When considering corporate lending applications, banks have always dealt with the assessment of a corporate borrower’s creditworthiness retrospectively. This is now set to change, creating new challenges for both borrowers and lenders.
Germany’s Minimum Requirements for Risk Management (“MaRisk”) applying to banks are about to be amended. The post-consultation version of the 7th MaRisk Amendment is scheduled for publication this summer – the final published version of the amendment is expected towards the end of the year. As well as incorporating the European Banking Authority’s guidelines for the inclusion of ESG (environmental, social, governance) factors in credit institutions’ risk assessments (“EBA Guidelines on loan origination and monitoring 2020/06”), the 7th MaRisk amendment will also cover the requirement for sensitivity analyses in future creditworthiness checks by banks.
In the course of assessing the creditworthiness of and “granting of credit to medium-sized and large enterprises”, the EBA expects credit institutions to evaluate a corporate borrower’s current and future ability to meet their obligations under the loan agreement. This assessment should take multiple factors into account, among them the borrower’s financial position, corporate structure, business model and business strategy, as well as all their financial commitments.
Along with the company’s current and projected financial position, capital structure, net operating income, dividend distribution policy and source of repayment (= debt servicing) capacity, banks should focus particular attention on their analysis of the borrower’s “free cash flow available for debt servicing”.
These analyses must take account of the impact of potentially adverse conditions. These may include, on the one hand, “market events” such as a macroeconomic downturn, changes in political, regulatory or geographical risk, or an increase in the cost of funding (that could be plausibly predicted on the basis of current capital market trends). On the other hand, “idiosyncratic events”, meaning credit-related events including but not limited to a decline in the company’s revenues or profit margins, an operating loss, failures of key trading partners, or an increase in balance sheet leverage, should also be taken into account. Both types of events may have an impact on the borrower’s viable financial position – hence also creditworthiness – over the term of the loan agreement, and in particular, may negatively impact the borrower’s ability to make repayments. When accepting collateral, which should not in itself be a “predominant criterion” for approving a loan (so should only ever be considered, according to the EBA Guidelines, as “the institution’s second way out”), the value of the collateral should also be included in the sensitivity analysis as a function of the company’s cash-flow situation.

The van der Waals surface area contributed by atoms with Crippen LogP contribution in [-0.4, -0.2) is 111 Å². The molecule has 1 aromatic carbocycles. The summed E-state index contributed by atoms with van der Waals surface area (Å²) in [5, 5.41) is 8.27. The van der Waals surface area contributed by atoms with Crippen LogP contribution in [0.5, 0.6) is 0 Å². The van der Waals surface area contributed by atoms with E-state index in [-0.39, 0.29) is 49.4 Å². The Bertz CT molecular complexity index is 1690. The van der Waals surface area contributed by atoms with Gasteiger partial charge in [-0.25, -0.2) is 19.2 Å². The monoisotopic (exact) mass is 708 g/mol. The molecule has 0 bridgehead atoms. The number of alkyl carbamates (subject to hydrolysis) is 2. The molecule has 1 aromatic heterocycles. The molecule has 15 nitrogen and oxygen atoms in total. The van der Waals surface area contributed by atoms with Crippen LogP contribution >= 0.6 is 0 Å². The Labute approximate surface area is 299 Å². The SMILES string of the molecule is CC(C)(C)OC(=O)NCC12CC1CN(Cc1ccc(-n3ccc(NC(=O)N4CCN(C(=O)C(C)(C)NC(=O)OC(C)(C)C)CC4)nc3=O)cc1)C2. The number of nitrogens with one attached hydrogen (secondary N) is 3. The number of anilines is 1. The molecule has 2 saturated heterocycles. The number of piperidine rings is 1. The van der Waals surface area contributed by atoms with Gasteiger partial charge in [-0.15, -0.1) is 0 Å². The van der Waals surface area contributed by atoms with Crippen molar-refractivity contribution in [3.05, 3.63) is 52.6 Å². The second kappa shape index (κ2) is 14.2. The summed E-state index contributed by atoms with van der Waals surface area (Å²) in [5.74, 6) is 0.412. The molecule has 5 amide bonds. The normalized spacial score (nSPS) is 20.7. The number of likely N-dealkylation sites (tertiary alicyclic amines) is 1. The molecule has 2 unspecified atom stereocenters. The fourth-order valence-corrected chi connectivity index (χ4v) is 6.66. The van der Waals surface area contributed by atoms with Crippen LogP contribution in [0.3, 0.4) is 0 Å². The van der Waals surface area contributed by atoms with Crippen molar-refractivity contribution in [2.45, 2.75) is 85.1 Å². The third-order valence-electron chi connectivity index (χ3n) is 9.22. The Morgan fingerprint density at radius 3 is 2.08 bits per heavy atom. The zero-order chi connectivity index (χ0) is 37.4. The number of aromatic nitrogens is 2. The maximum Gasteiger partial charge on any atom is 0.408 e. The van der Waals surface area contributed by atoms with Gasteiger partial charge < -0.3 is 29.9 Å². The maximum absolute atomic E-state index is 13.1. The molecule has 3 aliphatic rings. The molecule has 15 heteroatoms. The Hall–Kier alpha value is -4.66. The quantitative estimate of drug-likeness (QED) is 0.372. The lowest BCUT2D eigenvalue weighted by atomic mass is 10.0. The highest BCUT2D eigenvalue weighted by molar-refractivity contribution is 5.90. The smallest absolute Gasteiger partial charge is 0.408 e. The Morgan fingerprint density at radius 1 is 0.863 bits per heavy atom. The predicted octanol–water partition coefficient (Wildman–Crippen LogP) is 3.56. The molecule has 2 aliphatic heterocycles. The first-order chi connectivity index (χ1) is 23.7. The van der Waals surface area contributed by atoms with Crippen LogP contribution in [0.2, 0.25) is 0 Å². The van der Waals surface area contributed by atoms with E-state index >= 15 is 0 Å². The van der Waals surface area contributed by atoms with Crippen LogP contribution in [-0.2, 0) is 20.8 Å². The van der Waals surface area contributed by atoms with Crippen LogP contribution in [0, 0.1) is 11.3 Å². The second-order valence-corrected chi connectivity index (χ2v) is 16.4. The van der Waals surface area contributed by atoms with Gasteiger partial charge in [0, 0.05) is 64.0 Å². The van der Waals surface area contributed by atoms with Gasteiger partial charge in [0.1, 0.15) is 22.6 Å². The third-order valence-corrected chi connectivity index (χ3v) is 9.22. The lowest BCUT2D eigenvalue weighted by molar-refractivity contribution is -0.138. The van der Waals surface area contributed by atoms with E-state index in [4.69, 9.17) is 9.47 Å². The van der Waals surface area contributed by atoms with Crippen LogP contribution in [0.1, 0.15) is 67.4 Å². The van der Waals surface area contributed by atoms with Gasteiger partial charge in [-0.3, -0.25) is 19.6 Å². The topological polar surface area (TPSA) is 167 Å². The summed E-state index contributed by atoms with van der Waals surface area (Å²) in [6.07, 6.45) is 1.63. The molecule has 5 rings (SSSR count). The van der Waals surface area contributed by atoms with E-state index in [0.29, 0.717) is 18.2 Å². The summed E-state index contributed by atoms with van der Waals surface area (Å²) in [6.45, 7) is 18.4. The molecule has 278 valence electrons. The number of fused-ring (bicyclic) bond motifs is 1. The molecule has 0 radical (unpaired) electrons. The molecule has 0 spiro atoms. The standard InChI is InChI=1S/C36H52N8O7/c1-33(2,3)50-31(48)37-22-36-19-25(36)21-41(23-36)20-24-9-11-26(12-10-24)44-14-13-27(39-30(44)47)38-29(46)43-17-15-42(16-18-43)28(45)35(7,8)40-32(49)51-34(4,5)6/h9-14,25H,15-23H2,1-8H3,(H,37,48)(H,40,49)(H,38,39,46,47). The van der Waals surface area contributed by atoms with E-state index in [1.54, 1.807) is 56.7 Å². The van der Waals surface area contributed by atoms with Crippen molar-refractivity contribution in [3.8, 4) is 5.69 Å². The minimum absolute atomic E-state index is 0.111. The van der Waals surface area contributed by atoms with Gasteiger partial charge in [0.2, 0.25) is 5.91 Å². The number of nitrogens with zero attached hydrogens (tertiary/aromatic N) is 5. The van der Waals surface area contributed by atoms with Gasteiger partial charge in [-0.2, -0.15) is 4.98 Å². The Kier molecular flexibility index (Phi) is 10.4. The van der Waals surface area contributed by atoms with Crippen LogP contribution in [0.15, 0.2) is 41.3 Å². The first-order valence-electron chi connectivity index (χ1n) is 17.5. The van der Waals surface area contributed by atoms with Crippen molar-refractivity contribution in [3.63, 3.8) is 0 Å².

A meaningful and consequently plausible sensitivity analysis based on the abovementioned market and credit-related (“idiosyncratic”) events – hence capable of accurately predicting the company’s future debt servicing capacity – requires the existence of a solid, resilient business plan. The analysis should also include scenario-based analyses of the key planning parameters, including: (a) cash flow from operating activities, (b) working capital requirements, (c) capital expenditure and (d) dividend distribution/withdrawals. Business projections should always be realistic, reasonable, and in line with economic and market expectations. If the bank has serious (material) doubts about the reliability of the company’s projections, it should draw up its own projections. Depending on the bank’s current approach, this may have significant consequences for its lending commitments to medium-sized and large enterprises.
These more stringent requirements for granting credit mean that banks are becoming much more demanding, which in turn is making the preparation of new financing applications a more laborious process for medium-sized and large companies. The changes mean that banks are increasingly moving into line with other providers of debt capital such as debt funds, for whom such documentation requirements – and in particular, analytical scrutiny of business planning scenarios – have always been standard practice.
This means that from a corporate perspective, it is now necessary to be proactive in drawing up a well thought-out, resilient business plan, and to implement systems and processes that facilitate the creation of the documentation required to apply for credit so that the company is as well prepared as possible for potential emergencies. When lending to companies, banks have always assessed their creditworthiness retrospectively – now this is expected to change, creating new challenges for borrowers and lenders alike. Both perspectives are covered in detail in our two certification courses Corporate Banking Professional (for banks) and Corporate Finance Professional (for companies), based on real-world examples that encapsulate the key concepts of corporate financial management.